The Masters is "a tradition unlike any other," and that goes for any golf fan, especially the men of the Tennessee golf team.
"You feel like you are walking in a dream or something because everything is so perfect there," Rick Lamb said.
This past week the men played in the Augusta State Tournament in Augusta, Ga. No, they didn't play on the hallowed ground of Augusta National, but following the conclusion of their weekend tournament — where the Vols placed sixth — the team was able to go to Monday's practice round for this weekend's Masters.
"Just watching practice is one of the cool things that not many get to see," Jay Vandeventer said. "Most people just see them playing at their best, but getting to see their preparation and how they work leading up to that is really key to a guy who wants to be there one day."
Though seniors Vandeventer and Lamb have been before, the course's allure doesn't diminish with multiple visits in their eyes.
"It is one of places that every time you walk in it never loses any luster," Lamb said.
"It is always spectacular going there, it gives you some inspiration, motivation," Vandeventer said.
It is the same for assistant coach and director of instruction Casey VanDamme, who has been to a handful of Masters during his career as an instructor.
"I've been four times now and you get something different from it every time you go," VanDamme said. "I enjoy watching our guys more than anything, especially the ones who haven't been there and looking at their faces because it's truly amazing. I think this year three of our five had never been there so they really enjoyed it."
Freshman Oliver Goss is one of those newcomers who had never had the privilege of going to Augusta National.
"The atmosphere you can't describe," the freshman said. "To actually go there and see it for yourself is amazing."
Getting to watch a practice round does more than just offer the players an extraordinary experience, but is also an opportunity to learn from the world's best.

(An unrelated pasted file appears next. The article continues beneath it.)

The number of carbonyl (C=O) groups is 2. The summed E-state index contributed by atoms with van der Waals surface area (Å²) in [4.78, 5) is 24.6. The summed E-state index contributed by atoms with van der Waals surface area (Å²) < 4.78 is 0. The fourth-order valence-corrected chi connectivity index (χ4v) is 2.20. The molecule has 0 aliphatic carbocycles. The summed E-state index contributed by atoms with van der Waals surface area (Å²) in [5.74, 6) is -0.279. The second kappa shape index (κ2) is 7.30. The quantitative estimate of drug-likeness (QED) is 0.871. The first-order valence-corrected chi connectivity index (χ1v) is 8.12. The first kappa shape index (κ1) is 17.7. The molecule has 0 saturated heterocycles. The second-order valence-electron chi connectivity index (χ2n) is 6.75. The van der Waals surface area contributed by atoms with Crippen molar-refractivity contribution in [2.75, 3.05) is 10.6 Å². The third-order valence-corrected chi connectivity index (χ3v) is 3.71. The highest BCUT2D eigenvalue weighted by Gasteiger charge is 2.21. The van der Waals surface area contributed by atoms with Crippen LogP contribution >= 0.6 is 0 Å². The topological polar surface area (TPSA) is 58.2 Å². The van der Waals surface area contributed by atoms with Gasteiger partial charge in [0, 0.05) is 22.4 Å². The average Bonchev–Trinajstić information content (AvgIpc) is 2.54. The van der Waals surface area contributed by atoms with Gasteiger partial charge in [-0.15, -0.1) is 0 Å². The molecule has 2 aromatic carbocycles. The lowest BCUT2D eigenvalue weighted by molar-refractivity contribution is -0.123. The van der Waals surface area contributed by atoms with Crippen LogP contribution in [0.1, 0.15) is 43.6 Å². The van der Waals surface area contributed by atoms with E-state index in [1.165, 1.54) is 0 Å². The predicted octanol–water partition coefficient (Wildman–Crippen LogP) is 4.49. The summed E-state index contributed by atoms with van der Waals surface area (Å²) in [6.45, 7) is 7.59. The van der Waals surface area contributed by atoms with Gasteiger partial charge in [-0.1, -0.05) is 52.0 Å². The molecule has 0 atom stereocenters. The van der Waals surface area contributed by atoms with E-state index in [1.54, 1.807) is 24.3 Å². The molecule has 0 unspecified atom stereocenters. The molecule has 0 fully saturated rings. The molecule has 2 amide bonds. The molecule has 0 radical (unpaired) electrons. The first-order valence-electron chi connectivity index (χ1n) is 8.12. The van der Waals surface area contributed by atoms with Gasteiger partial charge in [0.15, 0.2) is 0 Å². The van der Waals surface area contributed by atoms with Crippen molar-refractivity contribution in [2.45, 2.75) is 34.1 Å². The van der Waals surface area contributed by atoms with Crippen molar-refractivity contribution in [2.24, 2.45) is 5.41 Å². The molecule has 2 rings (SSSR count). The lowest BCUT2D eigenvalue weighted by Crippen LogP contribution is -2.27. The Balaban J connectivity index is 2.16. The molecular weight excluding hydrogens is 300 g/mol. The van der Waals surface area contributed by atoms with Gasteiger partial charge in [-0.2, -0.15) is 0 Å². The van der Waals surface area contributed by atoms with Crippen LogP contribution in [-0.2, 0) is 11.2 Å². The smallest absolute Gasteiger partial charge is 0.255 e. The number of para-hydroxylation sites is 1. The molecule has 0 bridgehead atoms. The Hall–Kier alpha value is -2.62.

"I think our guys can pick up a lot from watching the pros out there," VanDamme said. "They are able to get some good rhythm stuff and how they approach practice. They get to see the difference between a top college player and professionals is rhythm. They can also see how good those guys are at their short game in comparison to top college players."
Like any golf fan, the players have their favorite moments and memorable shots that have stuck with them throughout the years.
"The first Masters I remember watching is when Tiger won in '97 and that is what kind of got me into golf," Lamb said.
"Tiger's chip on 16 (in 2005) was one of the best things I have seen," Goss said.
"When I was there, we saw, I forgot who it was, one of the guys skipped it over the water on 16 and actually made it. It was probably the loudest roar I've ever heard," Vandeventer said.
VanDamme's moment reaches a little farther back than his players.
"I'm just old enough to remember when Jack Nicklaus won his last Masters (1986)," VanDamme said. "That was a great day to watch."
Though there isn't going to be any money on the line, the team is keeping a close eye on the field and each has a favorite in mind that will be putting on the green jacket Sunday evening.
Tiger Woods is of course a favorite choice.
"I got Tiger. It's kind of hard not to pick him," Vandeventer said. "If he gets the putter rolling he is tough to beat."
"There are so many good guys playing this weekend I wouldn't say that there is one guy that is the clear favorite, there are a handful of guys who could win it, but I would go with Tiger if I have to," Lamb said.
But some of the other guys on the team have other golfers in mind.
"I have to pick Adam Scott," Goss said. "World No. 5, fellow Aussie and I've played with him. Definitely rooting for him this week."